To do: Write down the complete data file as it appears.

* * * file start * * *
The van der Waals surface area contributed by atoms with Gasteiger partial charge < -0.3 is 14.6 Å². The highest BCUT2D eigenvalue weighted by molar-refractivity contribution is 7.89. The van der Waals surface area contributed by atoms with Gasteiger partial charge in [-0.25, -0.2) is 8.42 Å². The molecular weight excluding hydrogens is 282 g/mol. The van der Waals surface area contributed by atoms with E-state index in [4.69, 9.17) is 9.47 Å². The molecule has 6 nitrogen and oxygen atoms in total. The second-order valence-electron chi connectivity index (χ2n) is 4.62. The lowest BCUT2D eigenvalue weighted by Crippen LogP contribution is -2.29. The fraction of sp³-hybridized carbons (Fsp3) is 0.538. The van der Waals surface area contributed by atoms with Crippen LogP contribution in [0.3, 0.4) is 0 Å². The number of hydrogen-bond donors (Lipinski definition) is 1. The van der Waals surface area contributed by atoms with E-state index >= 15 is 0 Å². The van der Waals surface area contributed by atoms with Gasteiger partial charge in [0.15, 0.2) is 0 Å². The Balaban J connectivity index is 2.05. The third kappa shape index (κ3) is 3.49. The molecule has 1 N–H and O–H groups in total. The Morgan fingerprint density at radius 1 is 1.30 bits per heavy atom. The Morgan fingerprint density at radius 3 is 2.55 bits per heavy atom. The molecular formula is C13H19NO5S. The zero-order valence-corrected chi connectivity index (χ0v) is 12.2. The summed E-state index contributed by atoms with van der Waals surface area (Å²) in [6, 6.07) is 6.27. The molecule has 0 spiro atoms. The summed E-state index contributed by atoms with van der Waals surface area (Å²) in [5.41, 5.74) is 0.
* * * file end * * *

The van der Waals surface area contributed by atoms with Gasteiger partial charge < -0.3 is 14.6 Å². The highest BCUT2D eigenvalue weighted by molar-refractivity contribution is 7.89. The van der Waals surface area contributed by atoms with Gasteiger partial charge in [-0.25, -0.2) is 8.42 Å². The molecular weight excluding hydrogens is 282 g/mol. The van der Waals surface area contributed by atoms with E-state index in [4.69, 9.17) is 9.47 Å². The molecule has 6 nitrogen and oxygen atoms in total. The second-order valence-electron chi connectivity index (χ2n) is 4.62. The lowest BCUT2D eigenvalue weighted by Crippen LogP contribution is -2.29. The fraction of sp³-hybridized carbons (Fsp3) is 0.538. The van der Waals surface area contributed by atoms with Crippen LogP contribution in [0.3, 0.4) is 0 Å². The number of hydrogen-bond donors (Lipinski definition) is 1. The van der Waals surface area contributed by atoms with E-state index >= 15 is 0 Å². The van der Waals surface area contributed by atoms with Gasteiger partial charge in [0.15, 0.2) is 0 Å². The Balaban J connectivity index is 2.05. The third kappa shape index (κ3) is 3.49. The molecule has 1 N–H and O–H groups in total. The Morgan fingerprint density at radius 1 is 1.30 bits per heavy atom. The Morgan fingerprint density at radius 3 is 2.55 bits per heavy atom. The molecular formula is C13H19NO5S. The zero-order valence-corrected chi connectivity index (χ0v) is 12.2. The summed E-state index contributed by atoms with van der Waals surface area (Å²) in [6, 6.07) is 6.27. The molecule has 0 spiro atoms. The summed E-state index contributed by atoms with van der Waals surface area (Å²) in [5.41, 5.74) is 0.